Investments for Kids in the Philippines: Where We Invest Macey’s Money
When I was a kid, my parents never taught me about money.
What I would always hear from them was their lack of money and how they struggled financially.
Because of my parents’ behavior towards money, I grew up thinking that it’s hard to earn money, that money doesn’t grow on trees, and that we should eat our entire meal because some kids are starving.
When I moved to Manila to study college, I also struggled with money. My parents did their best to support me financially, but it wasn’t enough. I had to take part-time jobs just to make ends meet.
When I graduated college and got a full-time job, I promised myself that I will never ever have an empty pocket again. I committed to work hard, earn money, and save some for the rainy days.
I did not want my children to go through what I went through during my younger years that’s why I do my best to learn more about saving and investing.
And now that I am already a parent, I realized that it is our responsibility as parents to teach our children about money management.
That’s why I started teaching my daughter, Macey, about money and how to properly manage it at an early age.
Here are some of the things I taught Macey about money and where we invest her money.
I started teaching Macey about saving money when she was 2 years old.
Even if she didn’t understand the value of money yet, I told her that if she saves her coins in the piggy bank, she can buy more books and toys.
We always look forward to BooksForLess’ annual warehouse sale because that’s when we open her piggy bank and buy her books using her own money.
COL Financial – Stock Market Account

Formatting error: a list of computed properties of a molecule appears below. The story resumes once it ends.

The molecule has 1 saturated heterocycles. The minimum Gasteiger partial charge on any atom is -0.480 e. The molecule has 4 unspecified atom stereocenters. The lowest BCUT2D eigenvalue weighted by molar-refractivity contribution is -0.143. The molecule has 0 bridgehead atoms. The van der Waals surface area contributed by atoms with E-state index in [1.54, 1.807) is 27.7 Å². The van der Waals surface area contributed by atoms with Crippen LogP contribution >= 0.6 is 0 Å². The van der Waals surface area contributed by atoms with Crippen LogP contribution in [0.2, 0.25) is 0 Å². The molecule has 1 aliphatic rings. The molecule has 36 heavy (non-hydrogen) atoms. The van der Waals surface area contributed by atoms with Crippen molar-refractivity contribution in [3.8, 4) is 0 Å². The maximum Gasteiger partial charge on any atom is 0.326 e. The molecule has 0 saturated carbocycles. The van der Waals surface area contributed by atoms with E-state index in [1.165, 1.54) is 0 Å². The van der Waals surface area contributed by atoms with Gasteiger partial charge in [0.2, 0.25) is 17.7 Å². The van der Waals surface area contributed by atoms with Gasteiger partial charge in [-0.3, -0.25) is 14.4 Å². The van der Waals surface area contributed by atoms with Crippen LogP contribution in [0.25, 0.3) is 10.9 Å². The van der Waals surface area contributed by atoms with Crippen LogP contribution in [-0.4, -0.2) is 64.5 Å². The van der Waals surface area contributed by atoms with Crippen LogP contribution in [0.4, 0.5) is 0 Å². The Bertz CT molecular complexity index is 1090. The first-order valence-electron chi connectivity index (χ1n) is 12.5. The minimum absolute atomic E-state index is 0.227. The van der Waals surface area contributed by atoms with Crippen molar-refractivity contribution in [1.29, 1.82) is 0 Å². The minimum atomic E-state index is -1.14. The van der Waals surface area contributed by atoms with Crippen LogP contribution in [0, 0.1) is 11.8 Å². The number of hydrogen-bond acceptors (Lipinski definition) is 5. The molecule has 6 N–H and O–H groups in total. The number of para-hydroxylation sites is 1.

On Macey’s 3rd birthday in 2016, we personally went to COL Financial’s office at the Philippine Stock Exchange Building in Ortigas to open her first stock market account.
We intend to save and invest her college fund in COL Financial. This is a long-term investment.
BDO Junior Savers Account
We also opened a BDO Junior Savings Account for Macey when she was 5 years old.
This is where we save funds for her tuition and miscellaneous fees in Pre-school and Grade school.
If we have extra funds, we might open a UITF or BDO Nomura with her BDO Junior Savings Account which offers higher interest than the regular savings account.
Barangka Credit Cooperative
When I opened my personal account at Barangka Credit Cooperative or BCC, they told me that they also offer a savings account for kids.
The initial deposit is only PHP 100 and the interest rate per annum is 1.5% which is way higher than what the bank offers.
Since we trust BCC, we also opened a BCC Kiddie Savers Club Account for Macey.
Another good thing about BCC is that they give out free piggy banks.
Macey likes it and she is more motivated to save her coins in her BCC piggy bank. As soon as it’s full, we bring it to BCC and deposit it in her BCC Savings Account.
By the way, we intend to use this account for Macey’s “PLAY” fund. This is where we plan to save her budget for her books, art materials, and toys.
How I Teach Macey About Money
After reading “How to be a Money-Smart Parent and Raise a Money-Smart Kid” book by Dr. Marnie Moya-Prudencio last month, I decided to start teaching Macey the value of money and its denominations.
Since she’s already familiar with colors and numbers, it was easier for her to learn and memorize the denominations of Philippine coins and bills.
We also get her involved in grocery shopping – from making a grocery list to paying at the cashier.
Sometimes, we also take her to the wet market. I believe this is a good exposure for her not only to know where we buy food but also to have great respect to those who worked really hard so we could have food on our table – from the farmers and fishermen to the vendors.
Kids are never too young to learn about money.
And like what I said earlier, it is our responsibility to teach them. The earlier we teach them about money the better for their future.
I believe kids who learn about money early on will likely manage their finances better when they grow up.
How about you? Have you started teaching your kids about money? Feel free to share with us your experience in the comment section and let’s talk soon. 🙂
While I did figure out all these things on my own, I don’t blame my parents for their lack of financial planning or money management skills. I respect and honor them and I’m grateful for all that they’ve done for me and our family.
More than anything, I’m grateful to God for his grace and provision. Everything that we have comes from Him. We are just stewards of his blessings.